‘Does the process of identifying an IP address in this way establish that any infringement of copyright has taken place by anyone related to that IP address at all... Even if it is proof of infringement by somebody, merely identifying that an IP address has been involved with infringement then encounters the... problem. It is not at all clear to me that the person identified must be infringing one way or another. The fact that someone may have infringed does not mean the particular named defendant has done so.’ [15]

Certainly, since as a simple mouse click on, http://www.aircrack-ng.org/ reveals, the vast majority of password-protected Wi-Fi routers can be easily decoded and hacked. This regrettably indicates that even if computers are compelled to leave the factory after being fittingly secured, the vast majority of account holders of a shared internet connection could be unfairly prosecuted. Therefore, whilst implementing the three strikes rule, the mere possession of web access from which the contravention might be executed should not be mistakenly deemed sufficient legal evidence to hold somebody personally liable. This is since as His Honour Judge Birss QC suggests the same IP address could have been utilized by an entire family, a friend, an outsider, an unauthorised user gaining access to the wireless router, or, perhaps there might merely have been a technical fault when identification occurred.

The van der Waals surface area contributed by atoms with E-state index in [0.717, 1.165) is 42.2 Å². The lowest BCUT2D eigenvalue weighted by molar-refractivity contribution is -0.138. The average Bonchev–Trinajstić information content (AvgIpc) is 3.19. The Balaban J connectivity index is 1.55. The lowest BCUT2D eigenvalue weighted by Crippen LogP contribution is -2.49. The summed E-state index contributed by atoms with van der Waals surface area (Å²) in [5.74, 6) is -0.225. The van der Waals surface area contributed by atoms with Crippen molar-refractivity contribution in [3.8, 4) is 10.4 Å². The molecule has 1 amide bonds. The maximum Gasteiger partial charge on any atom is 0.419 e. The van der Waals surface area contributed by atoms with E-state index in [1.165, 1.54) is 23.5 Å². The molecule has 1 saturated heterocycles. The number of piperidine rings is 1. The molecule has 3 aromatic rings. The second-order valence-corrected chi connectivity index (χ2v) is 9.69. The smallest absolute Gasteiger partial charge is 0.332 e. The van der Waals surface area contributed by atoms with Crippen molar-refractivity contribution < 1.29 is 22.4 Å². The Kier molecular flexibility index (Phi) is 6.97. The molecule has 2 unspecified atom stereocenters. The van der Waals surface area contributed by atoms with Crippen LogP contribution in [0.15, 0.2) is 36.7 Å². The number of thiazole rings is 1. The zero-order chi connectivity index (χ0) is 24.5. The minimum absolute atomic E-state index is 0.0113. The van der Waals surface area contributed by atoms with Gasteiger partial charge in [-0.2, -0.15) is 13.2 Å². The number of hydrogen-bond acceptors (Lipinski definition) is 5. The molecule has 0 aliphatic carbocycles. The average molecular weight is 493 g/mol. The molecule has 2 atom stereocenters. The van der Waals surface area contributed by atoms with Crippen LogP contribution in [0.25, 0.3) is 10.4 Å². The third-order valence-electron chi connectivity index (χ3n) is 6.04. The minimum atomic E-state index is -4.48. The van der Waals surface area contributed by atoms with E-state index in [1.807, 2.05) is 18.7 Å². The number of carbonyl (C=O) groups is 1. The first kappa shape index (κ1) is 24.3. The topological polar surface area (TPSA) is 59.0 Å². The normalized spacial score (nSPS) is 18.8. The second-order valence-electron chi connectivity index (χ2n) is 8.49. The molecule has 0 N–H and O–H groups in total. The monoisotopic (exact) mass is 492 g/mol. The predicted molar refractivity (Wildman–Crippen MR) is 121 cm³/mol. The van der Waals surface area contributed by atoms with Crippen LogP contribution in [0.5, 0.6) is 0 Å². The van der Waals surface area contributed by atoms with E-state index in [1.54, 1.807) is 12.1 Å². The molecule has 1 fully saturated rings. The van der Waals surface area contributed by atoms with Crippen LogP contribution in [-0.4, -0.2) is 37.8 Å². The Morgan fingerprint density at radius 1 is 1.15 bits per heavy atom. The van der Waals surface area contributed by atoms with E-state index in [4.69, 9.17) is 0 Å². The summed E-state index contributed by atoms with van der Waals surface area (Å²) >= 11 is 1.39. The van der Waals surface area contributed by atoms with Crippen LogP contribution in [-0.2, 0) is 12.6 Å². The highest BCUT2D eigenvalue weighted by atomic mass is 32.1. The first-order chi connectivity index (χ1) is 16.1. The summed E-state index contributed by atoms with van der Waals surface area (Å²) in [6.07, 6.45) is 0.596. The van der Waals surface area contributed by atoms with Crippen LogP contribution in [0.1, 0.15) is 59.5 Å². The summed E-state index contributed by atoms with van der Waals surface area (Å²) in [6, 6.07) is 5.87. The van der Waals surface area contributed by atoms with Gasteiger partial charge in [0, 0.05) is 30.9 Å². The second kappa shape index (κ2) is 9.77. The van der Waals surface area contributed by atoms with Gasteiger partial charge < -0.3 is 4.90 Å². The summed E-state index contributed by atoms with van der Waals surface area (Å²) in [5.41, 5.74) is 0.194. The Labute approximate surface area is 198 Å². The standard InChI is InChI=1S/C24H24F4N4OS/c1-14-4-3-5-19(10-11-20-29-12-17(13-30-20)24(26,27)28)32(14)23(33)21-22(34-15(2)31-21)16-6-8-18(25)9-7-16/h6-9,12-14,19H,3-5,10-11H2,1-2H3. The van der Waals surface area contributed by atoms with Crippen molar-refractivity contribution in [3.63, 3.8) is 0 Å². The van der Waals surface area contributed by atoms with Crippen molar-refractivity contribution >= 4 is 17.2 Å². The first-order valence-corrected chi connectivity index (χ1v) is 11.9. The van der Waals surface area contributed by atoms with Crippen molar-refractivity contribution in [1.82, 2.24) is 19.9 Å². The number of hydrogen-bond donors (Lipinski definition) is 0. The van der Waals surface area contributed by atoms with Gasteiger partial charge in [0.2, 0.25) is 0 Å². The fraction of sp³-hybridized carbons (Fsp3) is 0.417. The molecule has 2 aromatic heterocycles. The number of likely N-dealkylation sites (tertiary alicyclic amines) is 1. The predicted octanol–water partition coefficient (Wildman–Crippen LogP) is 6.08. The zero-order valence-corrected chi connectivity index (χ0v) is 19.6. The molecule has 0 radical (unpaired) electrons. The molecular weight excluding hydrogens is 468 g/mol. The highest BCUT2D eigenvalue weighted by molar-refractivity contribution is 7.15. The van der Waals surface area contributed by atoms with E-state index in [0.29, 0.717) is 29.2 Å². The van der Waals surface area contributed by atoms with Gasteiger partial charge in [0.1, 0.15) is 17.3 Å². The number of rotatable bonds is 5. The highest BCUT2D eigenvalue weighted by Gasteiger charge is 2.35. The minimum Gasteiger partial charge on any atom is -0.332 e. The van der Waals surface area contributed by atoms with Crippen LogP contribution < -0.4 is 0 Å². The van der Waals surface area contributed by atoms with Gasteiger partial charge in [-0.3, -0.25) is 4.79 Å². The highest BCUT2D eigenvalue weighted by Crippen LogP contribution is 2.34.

6. Deterrence Fallacies